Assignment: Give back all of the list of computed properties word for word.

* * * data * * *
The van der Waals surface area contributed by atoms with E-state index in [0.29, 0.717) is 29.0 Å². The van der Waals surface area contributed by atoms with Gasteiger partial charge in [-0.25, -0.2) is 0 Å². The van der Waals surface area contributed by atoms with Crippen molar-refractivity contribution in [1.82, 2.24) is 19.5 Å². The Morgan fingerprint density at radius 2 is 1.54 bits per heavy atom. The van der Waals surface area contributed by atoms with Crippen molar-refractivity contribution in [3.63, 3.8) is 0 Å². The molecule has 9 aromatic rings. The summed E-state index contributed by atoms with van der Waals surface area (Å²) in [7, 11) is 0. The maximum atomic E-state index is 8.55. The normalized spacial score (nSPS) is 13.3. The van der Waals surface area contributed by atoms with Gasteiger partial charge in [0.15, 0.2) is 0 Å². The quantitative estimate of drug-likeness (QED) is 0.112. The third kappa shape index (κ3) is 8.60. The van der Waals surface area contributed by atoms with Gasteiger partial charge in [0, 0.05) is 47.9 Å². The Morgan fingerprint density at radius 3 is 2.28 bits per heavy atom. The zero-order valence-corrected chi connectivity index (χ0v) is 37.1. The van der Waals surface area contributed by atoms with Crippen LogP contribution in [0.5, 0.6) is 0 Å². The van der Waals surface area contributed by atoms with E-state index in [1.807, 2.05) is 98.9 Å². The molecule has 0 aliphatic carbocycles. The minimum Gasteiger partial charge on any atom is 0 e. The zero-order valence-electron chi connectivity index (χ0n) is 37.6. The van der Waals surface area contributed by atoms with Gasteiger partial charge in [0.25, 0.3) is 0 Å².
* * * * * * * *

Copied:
The van der Waals surface area contributed by atoms with E-state index in [0.29, 0.717) is 29.0 Å². The van der Waals surface area contributed by atoms with Gasteiger partial charge in [-0.25, -0.2) is 0 Å². The van der Waals surface area contributed by atoms with Crippen molar-refractivity contribution in [1.82, 2.24) is 19.5 Å². The Morgan fingerprint density at radius 2 is 1.54 bits per heavy atom. The van der Waals surface area contributed by atoms with Crippen molar-refractivity contribution in [3.63, 3.8) is 0 Å². The molecule has 9 aromatic rings. The summed E-state index contributed by atoms with van der Waals surface area (Å²) in [7, 11) is 0. The maximum atomic E-state index is 8.55. The normalized spacial score (nSPS) is 13.3. The van der Waals surface area contributed by atoms with Gasteiger partial charge in [0.15, 0.2) is 0 Å². The quantitative estimate of drug-likeness (QED) is 0.112. The third kappa shape index (κ3) is 8.60. The van der Waals surface area contributed by atoms with Gasteiger partial charge in [0, 0.05) is 47.9 Å². The Morgan fingerprint density at radius 3 is 2.28 bits per heavy atom. The zero-order valence-corrected chi connectivity index (χ0v) is 37.1. The van der Waals surface area contributed by atoms with Crippen LogP contribution in [0.5, 0.6) is 0 Å². The van der Waals surface area contributed by atoms with E-state index in [1.807, 2.05) is 98.9 Å². The molecule has 0 aliphatic carbocycles. The minimum Gasteiger partial charge on any atom is 0 e. The zero-order valence-electron chi connectivity index (χ0n) is 37.6. The van der Waals surface area contributed by atoms with Gasteiger partial charge in [0.25, 0.3) is 0 Å².